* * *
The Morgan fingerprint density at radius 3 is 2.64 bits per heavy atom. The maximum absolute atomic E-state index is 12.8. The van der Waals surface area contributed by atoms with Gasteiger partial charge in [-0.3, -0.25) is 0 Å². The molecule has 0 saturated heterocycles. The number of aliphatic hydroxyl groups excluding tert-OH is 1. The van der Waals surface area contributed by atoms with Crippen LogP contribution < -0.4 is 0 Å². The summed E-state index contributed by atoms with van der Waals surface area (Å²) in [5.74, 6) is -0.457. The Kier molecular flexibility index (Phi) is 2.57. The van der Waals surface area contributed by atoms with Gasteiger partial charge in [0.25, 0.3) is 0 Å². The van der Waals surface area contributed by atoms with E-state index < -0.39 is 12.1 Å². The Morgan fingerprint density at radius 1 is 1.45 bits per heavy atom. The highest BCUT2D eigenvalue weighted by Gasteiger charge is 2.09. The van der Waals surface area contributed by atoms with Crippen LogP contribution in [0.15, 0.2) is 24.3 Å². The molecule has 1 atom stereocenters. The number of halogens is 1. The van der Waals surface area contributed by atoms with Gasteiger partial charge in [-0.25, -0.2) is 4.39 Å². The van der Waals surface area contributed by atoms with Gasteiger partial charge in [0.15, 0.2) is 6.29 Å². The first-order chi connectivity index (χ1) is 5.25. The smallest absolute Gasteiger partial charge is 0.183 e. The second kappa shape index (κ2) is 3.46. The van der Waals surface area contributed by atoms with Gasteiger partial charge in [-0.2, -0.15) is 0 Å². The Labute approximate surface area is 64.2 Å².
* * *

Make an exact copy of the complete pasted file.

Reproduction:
The Morgan fingerprint density at radius 3 is 2.64 bits per heavy atom. The maximum absolute atomic E-state index is 12.8. The van der Waals surface area contributed by atoms with Gasteiger partial charge in [-0.3, -0.25) is 0 Å². The molecule has 0 saturated heterocycles. The number of aliphatic hydroxyl groups excluding tert-OH is 1. The van der Waals surface area contributed by atoms with Crippen LogP contribution < -0.4 is 0 Å². The summed E-state index contributed by atoms with van der Waals surface area (Å²) in [5.74, 6) is -0.457. The Kier molecular flexibility index (Phi) is 2.57. The van der Waals surface area contributed by atoms with Gasteiger partial charge in [0.25, 0.3) is 0 Å². The van der Waals surface area contributed by atoms with E-state index < -0.39 is 12.1 Å². The Morgan fingerprint density at radius 1 is 1.45 bits per heavy atom. The highest BCUT2D eigenvalue weighted by Gasteiger charge is 2.09. The van der Waals surface area contributed by atoms with Crippen LogP contribution in [0.15, 0.2) is 24.3 Å². The molecule has 1 atom stereocenters. The number of halogens is 1. The van der Waals surface area contributed by atoms with Gasteiger partial charge in [-0.25, -0.2) is 4.39 Å². The van der Waals surface area contributed by atoms with Gasteiger partial charge in [0.15, 0.2) is 6.29 Å². The first-order chi connectivity index (χ1) is 5.25. The smallest absolute Gasteiger partial charge is 0.183 e. The second kappa shape index (κ2) is 3.46. The van der Waals surface area contributed by atoms with Gasteiger partial charge in [-0.2, -0.15) is 0 Å². The Labute approximate surface area is 64.2 Å².